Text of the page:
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when to use generic methods and when to use wild card


when to use generic methods and when to use wild card  using -'java,generics,wildcard'

I am reading about generic methods from OracleDocGenericMethod. I am pretty confused
about the comparison when it says when to use wild-card and when to use generic methods.
Quoting from the document.

interface Collection<E> {
    public boolean containsAll(Collection<?> c);
    public boolean addAll(Collection<? extends E> c);
}


We could have used generic methods here instead:

interface Collection<E> {
    public <T> boolean containsAll(Collection<T> c);
    public <T extends E> boolean addAll(Collection<T> c);
    // Hey, type variables can have bounds too!
}



  This tells us that the type argument is being used for polymorphism;
  its only effect is to allow a variety of actual argument types to be
  used at different invocation sites. If that is the case, one should
  use wildcards. Wildcards are designed to support flexible subtyping,
  which is what we're trying to express here.


Don't we think wild card like (Collection<? extends E> c); is also supporting kind of
polymorphism? Then why generic method usage is considered not good in this?

Continuing ahead, it states,


  Generic methods allow type parameters to be used to express
  dependencies among the types of one or more arguments to a method
  and/or its return type. If there isn't such a dependency, a generic
  method should not be used.


What does this mean?

They have presented the example

class Collections {
    public static <T> void copy(List<T> dest, List<? extends T> src) {
    ...
}


We could have written the signature for this method another way, without using wildcards at all:

class Collections {
    public static <T, S extends T> void copy(List<T> dest, List<S> src) {
    ...
}


The document discourages the second declaration and promotes usage of first syntax? What's the difference between the first and second declaration? Both seems to be doing the same thing?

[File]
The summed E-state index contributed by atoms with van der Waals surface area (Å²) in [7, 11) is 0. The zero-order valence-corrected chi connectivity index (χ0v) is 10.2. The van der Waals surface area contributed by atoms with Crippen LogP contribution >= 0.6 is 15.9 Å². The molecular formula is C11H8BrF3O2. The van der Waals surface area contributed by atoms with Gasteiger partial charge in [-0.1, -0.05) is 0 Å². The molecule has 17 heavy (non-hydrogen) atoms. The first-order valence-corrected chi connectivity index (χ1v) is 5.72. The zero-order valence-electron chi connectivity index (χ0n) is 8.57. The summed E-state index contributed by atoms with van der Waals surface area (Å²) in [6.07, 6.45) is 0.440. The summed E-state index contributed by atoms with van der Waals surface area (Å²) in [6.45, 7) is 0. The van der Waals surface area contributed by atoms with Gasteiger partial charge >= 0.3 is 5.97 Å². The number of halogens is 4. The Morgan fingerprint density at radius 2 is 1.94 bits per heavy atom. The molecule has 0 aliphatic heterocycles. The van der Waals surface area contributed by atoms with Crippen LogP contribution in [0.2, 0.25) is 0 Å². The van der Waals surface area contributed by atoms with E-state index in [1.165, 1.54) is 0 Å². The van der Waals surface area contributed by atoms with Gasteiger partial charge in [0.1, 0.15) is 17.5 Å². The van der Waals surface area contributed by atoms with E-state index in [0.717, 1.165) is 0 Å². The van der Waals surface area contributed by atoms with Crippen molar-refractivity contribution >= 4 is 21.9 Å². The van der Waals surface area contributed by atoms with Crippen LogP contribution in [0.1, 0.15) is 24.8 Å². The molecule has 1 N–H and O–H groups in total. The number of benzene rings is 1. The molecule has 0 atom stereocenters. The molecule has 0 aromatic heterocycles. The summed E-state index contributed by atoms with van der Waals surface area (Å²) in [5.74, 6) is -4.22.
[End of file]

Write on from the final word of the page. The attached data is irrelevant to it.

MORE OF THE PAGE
Can someone put light on this area.
    

asked Sep 10, 2015 by KristanRutzb
0 votes
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5 Answers

0 votes

There are certain places, where wildcards, and type parameters do the same thing. But there are also certain places, where you have to use type parameters.

  1. If you want to enforce some relationship on the different types of method arguments, you can't do that with wildcards, you have to use type parameters.

Taking your method as example, suppose you want to ensure that the src and dest list passed to copy() method should be of same parameterized type, you can do it with type parameters like so:

public static  void copy(List dest, List src)

Here, you are ensured that both dest and src have same parameterized type for List. So, it's safe to copy elements from src to dest.

But, if you go on to change the method to use wildcard:

public static void copy(List dest, List src)

it won't work as expected. In 2nd case, you can pass List and List as dest and src. So, moving elements from src to dest wouldn't be type safe anymore. If you don't need such kind of relation, then you are free not to use type parameters at all.

Some other difference between using wildcards and type parameters are:

  • If you have only one parameterized type argument, then you can use wildcard, although type parameter will also work.
  • Type parameters support multiple bounds, wildcards don't.
  • Wildcards support both upper and lower bounds, type parameters just support upper bounds. So, if you want to define a method that takes a List of type Integer or it's super class, you can do:

    public void print(List list)  // OK
    

    but you can't use type parameter:

     public  void print(List list)  // Won't compile
    

References:

answered Sep 10, 2015 by BlaHecht
0 votes

In your first question: It means that if there is a relation between the parameter's type and the method's return type then use a generic.

For example:

public T giveMeMaximum(Collection items);
public Collection applyFilter(Collection items);

Here you are extracting some of the T following a certain criteria. If T is Long your methods will return Long and Collection; the actual return type is dependent on the parameter type, thus it is useful, and advised, to use generic types.

When this is not the case you can use wild card types:

public int count(Collection items);
public boolean containsDuplicate(Collection items);